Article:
Patrick Dougherty is an American sculptor whose medium is saplings! My obsession with his work began back in 2007, when he did an installation on the facade of the former Max Azria store on Melrose, titled “Just for Looks”.
Daugherty’s installation made me imagine a landscape of neatly rolled-up hay bales, let loose by a crazy windstorm! And like a lot of people, I looked at the swirling movement he gave the saplings and thought of the clouds in Van Gogh’s Starry Night.
Although this gorgeous sheathing of willow branches is no longer there, in my memory this remains the most fantastic storefront of all time. Thankfully, Daugherty is always hard at work, installing huge, elaborate sculptures made out of sticks all over the world.
Call of the Wild at the Museum of Glass in Tacoma, Washington, 2002-2003
Each work takes about three weeks to install, and involves a whole team of local volunteers, who all seem to have an incredible experience working quietly alongside the artist.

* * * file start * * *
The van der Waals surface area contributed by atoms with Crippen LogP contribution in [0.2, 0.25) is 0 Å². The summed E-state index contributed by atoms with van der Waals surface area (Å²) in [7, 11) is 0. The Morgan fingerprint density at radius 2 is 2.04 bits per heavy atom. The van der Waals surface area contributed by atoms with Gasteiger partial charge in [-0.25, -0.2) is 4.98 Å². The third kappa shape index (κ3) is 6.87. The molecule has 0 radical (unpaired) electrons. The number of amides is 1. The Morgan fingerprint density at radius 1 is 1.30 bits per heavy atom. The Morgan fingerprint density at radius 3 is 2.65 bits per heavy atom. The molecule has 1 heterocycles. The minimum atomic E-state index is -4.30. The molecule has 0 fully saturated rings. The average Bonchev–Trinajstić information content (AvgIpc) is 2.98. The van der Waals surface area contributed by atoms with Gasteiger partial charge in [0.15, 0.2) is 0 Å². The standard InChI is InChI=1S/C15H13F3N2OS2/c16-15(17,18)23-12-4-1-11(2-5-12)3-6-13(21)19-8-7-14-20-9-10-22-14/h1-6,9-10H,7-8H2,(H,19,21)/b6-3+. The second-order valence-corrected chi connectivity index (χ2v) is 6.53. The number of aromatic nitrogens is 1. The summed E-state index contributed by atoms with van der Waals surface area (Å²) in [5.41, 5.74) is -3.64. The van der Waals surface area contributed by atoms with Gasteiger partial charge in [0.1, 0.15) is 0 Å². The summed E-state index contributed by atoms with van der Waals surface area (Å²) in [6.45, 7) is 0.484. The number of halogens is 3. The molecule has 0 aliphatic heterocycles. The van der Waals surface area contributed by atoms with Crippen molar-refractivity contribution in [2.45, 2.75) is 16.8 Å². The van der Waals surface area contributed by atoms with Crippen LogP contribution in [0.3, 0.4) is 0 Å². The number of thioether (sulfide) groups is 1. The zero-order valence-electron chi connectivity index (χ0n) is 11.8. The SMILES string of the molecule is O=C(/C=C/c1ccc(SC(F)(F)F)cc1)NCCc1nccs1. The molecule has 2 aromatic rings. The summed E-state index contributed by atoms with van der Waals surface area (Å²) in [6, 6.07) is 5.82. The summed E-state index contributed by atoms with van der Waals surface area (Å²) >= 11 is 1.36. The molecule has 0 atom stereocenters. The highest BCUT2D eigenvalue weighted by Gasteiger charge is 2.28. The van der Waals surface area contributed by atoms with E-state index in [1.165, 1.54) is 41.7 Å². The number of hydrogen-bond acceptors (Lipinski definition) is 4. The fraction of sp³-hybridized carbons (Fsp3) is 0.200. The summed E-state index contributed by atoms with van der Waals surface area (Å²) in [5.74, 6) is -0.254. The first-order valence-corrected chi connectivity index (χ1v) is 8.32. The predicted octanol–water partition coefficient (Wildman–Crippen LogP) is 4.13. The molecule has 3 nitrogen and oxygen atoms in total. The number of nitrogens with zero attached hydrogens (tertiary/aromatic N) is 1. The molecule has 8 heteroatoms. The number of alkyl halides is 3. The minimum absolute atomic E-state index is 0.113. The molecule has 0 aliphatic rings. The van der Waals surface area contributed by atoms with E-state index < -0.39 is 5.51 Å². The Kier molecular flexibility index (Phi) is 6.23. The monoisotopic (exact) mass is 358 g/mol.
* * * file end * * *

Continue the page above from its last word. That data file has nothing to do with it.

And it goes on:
Running In Circles at the TICKON Sculpture Park in Denmark, 1996-1998
One of the things I love about Patrick Dougherty’s story is that although he had a life-long love of nature and building things, it wasn’t until he was a grad student in his late thirties that he started sculpting out of saplings. In the thirty or so years since, he has completed over 200 installations. How is that for inspiration?
Paradise Gate at Smith College in Northampton, Massachusetts, 2001
The installations are sturdy, but being organic, they might change with the seasons and are ultimately ephemeral.
Holy Rope at the Rinjyo-in Temple in Chiba, Japan, 1992-1994
Fascinating, right? If you would like to know more about Patrick Dougherty and his work, visit his web-site, buy his monograph, Stickwork, and read this wonderful 2010 profile of him from the New York Times. Bending Sticks is a recent feature-length documentary about the artist that I can’t wait to see for more inspiration.
Photos: 1, 2, 3, 4, 5, 6